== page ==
What is Your Flood Risk?

Floods July 11, 2013 Print Friendly and PDF
Image:home_flood005.jpgIncrease your awareness of flood risk and flood zones, and identify alternatives in addressing flood risk.Flooding frequently occurs in the U.S. The Federal Emergency Management Agency (FEMA) points to flooding as the cause of about 90 percent of the disaster-related property damage.
Reduce damage through moving, elevating, or relocating the house. Source: USDA Photo gallery; Bob Nichols, Image # 95cs4783

Increase your awareness of flood risk and flood zones, and identify alternatives in addressing flood risk.


Flooding frequently occurs in the U.S. The Federal Emergency Management Agency (FEMA) points to flooding as the cause of about 90 percent of the disaster-related property damage. It is important to assess your home's likelihood of flooding. To determine your flood risk, go to FloodSmart.gov and click on What's' Your Flood Risk?

Flood zones A and V are in the highest risk categories. Homes in the V zones that include wave action, flooding and hurricanes are especially at risk. V Zones or velocity flood zones reflect areas that are likely to have floodwaters with the greatest velocity, such as coastal high hazard areas. For houses located in coastal areas, review the FEMA Coastal Construction Fact Sheet series #1 to 31 at FEMA.gov.

Even homes not directly in floodplains or hurricane areas may have water damage caused by snow buildup and melting, run off, urban run off and inadequate water absorption areas or drainage, ice dams, heavy rains, and other water events.

Flood protection elevation. Source: FEMA

As you assess your risk, you will see references to the base flood elevation. The base flood elevation (BFE) means that the lowest living level has a one percent chance of being equal to the BFE level or exceeded by floodwaters in any year. Note that FEMA indicates that vulnerable structures are elevated above the floodwaters associated with a 100-year storm event (one percent chance of being flooded in any one year) or the "Base Flood." FIRM maps depict the required Base Flood Elevation ("BFE"), the 500-year floodplain, and the flood insurance zones.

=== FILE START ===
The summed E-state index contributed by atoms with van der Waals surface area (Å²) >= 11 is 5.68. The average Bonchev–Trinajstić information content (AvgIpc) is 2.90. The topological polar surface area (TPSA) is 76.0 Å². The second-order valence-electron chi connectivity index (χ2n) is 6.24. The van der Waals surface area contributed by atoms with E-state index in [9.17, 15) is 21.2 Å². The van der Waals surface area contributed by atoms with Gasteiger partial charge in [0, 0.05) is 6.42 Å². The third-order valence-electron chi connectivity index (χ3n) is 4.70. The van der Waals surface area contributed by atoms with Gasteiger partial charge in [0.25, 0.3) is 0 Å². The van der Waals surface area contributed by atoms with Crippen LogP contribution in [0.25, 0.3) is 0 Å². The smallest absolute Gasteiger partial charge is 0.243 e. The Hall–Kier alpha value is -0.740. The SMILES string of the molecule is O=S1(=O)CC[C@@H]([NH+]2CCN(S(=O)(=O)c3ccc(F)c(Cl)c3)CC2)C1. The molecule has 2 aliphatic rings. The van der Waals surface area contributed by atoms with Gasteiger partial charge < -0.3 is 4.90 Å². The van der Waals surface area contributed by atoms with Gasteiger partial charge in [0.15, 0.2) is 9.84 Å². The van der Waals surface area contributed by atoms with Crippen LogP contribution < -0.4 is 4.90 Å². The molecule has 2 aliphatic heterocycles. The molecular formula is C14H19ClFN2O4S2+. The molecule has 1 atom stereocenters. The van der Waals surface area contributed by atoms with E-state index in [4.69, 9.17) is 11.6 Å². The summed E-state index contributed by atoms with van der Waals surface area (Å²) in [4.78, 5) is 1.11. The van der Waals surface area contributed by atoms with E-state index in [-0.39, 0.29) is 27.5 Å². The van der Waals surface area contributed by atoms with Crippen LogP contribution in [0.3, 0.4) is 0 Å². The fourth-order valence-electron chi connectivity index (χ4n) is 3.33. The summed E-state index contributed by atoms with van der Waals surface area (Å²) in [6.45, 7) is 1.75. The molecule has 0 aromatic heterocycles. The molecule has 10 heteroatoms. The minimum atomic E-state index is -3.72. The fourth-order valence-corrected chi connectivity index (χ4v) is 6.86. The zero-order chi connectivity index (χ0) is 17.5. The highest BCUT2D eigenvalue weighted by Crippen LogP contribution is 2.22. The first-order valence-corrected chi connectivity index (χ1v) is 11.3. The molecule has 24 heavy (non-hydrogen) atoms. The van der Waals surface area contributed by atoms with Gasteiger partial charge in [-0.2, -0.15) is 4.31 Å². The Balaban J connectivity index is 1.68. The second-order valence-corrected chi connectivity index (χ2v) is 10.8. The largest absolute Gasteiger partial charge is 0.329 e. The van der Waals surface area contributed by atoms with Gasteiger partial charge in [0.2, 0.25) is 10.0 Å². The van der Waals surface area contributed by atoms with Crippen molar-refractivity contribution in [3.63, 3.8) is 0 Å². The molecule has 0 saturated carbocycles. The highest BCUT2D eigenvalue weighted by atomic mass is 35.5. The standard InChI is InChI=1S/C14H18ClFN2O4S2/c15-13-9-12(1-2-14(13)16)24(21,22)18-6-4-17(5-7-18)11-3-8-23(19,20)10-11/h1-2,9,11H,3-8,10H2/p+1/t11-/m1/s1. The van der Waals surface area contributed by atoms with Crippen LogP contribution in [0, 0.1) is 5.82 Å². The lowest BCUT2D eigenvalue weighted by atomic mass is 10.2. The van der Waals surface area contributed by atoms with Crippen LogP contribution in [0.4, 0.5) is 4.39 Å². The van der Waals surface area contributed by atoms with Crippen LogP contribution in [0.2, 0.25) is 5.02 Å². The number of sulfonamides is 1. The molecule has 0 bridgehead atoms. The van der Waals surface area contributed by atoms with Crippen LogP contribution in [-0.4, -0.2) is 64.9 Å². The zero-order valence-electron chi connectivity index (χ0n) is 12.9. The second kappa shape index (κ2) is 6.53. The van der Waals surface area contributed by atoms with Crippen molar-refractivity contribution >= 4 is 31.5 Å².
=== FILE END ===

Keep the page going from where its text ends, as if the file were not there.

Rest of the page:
Options to Protect Your Home Against Flooding

When your home is in a floodplain or potential flood area, or subject to hurricanes, you may decide to

  1. move to a different house in another location having less risk of being flooded,
  2. relocate the house to another property that has less risk of being flooded, or
  3. elevate the house above flood level.

If relocating your household to another home in a lower risk area is not possible, moving or elevating your home may be alternatives. Additional options include using protective elements such as levees or berms and selecting construction materials and methods (keeping your roof on and preventing shift)to reduce damage.

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